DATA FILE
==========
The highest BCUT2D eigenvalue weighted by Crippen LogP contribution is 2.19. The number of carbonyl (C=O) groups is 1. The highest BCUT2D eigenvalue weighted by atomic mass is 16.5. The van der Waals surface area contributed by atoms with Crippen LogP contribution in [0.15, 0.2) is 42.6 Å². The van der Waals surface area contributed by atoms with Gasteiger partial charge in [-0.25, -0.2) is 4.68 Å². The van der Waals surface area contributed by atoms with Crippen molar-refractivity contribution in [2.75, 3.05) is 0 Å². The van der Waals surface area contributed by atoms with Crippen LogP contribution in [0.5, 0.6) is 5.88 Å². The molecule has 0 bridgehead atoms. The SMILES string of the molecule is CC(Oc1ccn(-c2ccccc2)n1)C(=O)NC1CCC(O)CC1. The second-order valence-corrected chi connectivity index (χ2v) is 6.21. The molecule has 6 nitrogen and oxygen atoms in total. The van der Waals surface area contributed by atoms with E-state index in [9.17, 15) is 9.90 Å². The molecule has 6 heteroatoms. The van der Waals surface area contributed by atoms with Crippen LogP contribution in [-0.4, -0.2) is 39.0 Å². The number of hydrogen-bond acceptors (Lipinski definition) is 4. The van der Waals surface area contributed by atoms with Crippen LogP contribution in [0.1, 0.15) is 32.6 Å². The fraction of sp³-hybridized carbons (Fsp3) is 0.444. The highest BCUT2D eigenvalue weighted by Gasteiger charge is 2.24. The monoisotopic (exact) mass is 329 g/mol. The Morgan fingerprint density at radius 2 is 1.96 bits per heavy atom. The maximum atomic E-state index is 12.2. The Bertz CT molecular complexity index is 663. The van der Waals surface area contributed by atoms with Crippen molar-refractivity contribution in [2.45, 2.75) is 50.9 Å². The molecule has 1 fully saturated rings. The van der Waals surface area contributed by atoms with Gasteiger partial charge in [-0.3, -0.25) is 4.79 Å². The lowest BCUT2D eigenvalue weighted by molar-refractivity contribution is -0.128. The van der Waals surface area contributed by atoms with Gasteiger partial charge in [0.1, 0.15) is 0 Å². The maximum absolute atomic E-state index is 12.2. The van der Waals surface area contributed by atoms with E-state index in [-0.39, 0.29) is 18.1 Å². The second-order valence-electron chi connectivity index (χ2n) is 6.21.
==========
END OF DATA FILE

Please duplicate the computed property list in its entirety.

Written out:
The highest BCUT2D eigenvalue weighted by Crippen LogP contribution is 2.19. The number of carbonyl (C=O) groups is 1. The highest BCUT2D eigenvalue weighted by atomic mass is 16.5. The van der Waals surface area contributed by atoms with Crippen LogP contribution in [0.15, 0.2) is 42.6 Å². The van der Waals surface area contributed by atoms with Gasteiger partial charge in [-0.25, -0.2) is 4.68 Å². The van der Waals surface area contributed by atoms with Crippen molar-refractivity contribution in [2.75, 3.05) is 0 Å². The van der Waals surface area contributed by atoms with Crippen LogP contribution in [0.5, 0.6) is 5.88 Å². The molecule has 0 bridgehead atoms. The SMILES string of the molecule is CC(Oc1ccn(-c2ccccc2)n1)C(=O)NC1CCC(O)CC1. The second-order valence-corrected chi connectivity index (χ2v) is 6.21. The molecule has 6 nitrogen and oxygen atoms in total. The van der Waals surface area contributed by atoms with E-state index in [9.17, 15) is 9.90 Å². The molecule has 6 heteroatoms. The van der Waals surface area contributed by atoms with Crippen LogP contribution in [-0.4, -0.2) is 39.0 Å². The number of hydrogen-bond acceptors (Lipinski definition) is 4. The van der Waals surface area contributed by atoms with Crippen LogP contribution in [0.1, 0.15) is 32.6 Å². The fraction of sp³-hybridized carbons (Fsp3) is 0.444. The highest BCUT2D eigenvalue weighted by Gasteiger charge is 2.24. The monoisotopic (exact) mass is 329 g/mol. The Morgan fingerprint density at radius 2 is 1.96 bits per heavy atom. The maximum atomic E-state index is 12.2. The Bertz CT molecular complexity index is 663. The van der Waals surface area contributed by atoms with Crippen molar-refractivity contribution in [2.45, 2.75) is 50.9 Å². The molecule has 1 fully saturated rings. The van der Waals surface area contributed by atoms with Gasteiger partial charge in [-0.3, -0.25) is 4.79 Å². The lowest BCUT2D eigenvalue weighted by molar-refractivity contribution is -0.128. The van der Waals surface area contributed by atoms with Gasteiger partial charge in [0.1, 0.15) is 0 Å². The maximum absolute atomic E-state index is 12.2. The van der Waals surface area contributed by atoms with E-state index in [-0.39, 0.29) is 18.1 Å². The second-order valence-electron chi connectivity index (χ2n) is 6.21.